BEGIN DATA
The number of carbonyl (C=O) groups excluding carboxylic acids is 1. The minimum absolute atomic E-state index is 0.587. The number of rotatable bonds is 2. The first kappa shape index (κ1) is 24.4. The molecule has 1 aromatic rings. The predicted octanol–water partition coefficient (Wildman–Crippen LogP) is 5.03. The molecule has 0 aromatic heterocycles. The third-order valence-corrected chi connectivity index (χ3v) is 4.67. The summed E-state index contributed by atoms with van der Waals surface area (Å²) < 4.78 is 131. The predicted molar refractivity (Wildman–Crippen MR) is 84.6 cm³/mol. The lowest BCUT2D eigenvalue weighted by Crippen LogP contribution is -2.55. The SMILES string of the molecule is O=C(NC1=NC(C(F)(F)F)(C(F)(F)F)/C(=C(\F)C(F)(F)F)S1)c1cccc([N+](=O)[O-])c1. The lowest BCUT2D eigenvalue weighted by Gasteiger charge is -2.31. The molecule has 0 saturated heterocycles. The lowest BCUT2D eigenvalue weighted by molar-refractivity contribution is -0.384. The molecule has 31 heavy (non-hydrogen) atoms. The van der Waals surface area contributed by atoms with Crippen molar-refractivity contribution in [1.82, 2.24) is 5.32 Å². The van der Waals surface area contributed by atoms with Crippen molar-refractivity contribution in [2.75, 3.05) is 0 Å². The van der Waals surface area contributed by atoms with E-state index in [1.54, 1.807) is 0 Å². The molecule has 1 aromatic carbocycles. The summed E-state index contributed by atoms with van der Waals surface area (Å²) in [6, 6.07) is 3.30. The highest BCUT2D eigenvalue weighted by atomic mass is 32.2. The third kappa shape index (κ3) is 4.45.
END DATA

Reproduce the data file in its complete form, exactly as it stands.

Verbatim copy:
The number of carbonyl (C=O) groups excluding carboxylic acids is 1. The minimum absolute atomic E-state index is 0.587. The number of rotatable bonds is 2. The first kappa shape index (κ1) is 24.4. The molecule has 1 aromatic rings. The predicted octanol–water partition coefficient (Wildman–Crippen LogP) is 5.03. The molecule has 0 aromatic heterocycles. The third-order valence-corrected chi connectivity index (χ3v) is 4.67. The summed E-state index contributed by atoms with van der Waals surface area (Å²) < 4.78 is 131. The predicted molar refractivity (Wildman–Crippen MR) is 84.6 cm³/mol. The lowest BCUT2D eigenvalue weighted by Crippen LogP contribution is -2.55. The SMILES string of the molecule is O=C(NC1=NC(C(F)(F)F)(C(F)(F)F)/C(=C(\F)C(F)(F)F)S1)c1cccc([N+](=O)[O-])c1. The lowest BCUT2D eigenvalue weighted by Gasteiger charge is -2.31. The molecule has 0 saturated heterocycles. The lowest BCUT2D eigenvalue weighted by molar-refractivity contribution is -0.384. The molecule has 31 heavy (non-hydrogen) atoms. The van der Waals surface area contributed by atoms with Crippen molar-refractivity contribution in [1.82, 2.24) is 5.32 Å². The van der Waals surface area contributed by atoms with Crippen molar-refractivity contribution in [2.75, 3.05) is 0 Å². The van der Waals surface area contributed by atoms with E-state index in [1.54, 1.807) is 0 Å². The molecule has 1 aromatic carbocycles. The summed E-state index contributed by atoms with van der Waals surface area (Å²) in [6, 6.07) is 3.30. The highest BCUT2D eigenvalue weighted by atomic mass is 32.2. The third kappa shape index (κ3) is 4.45.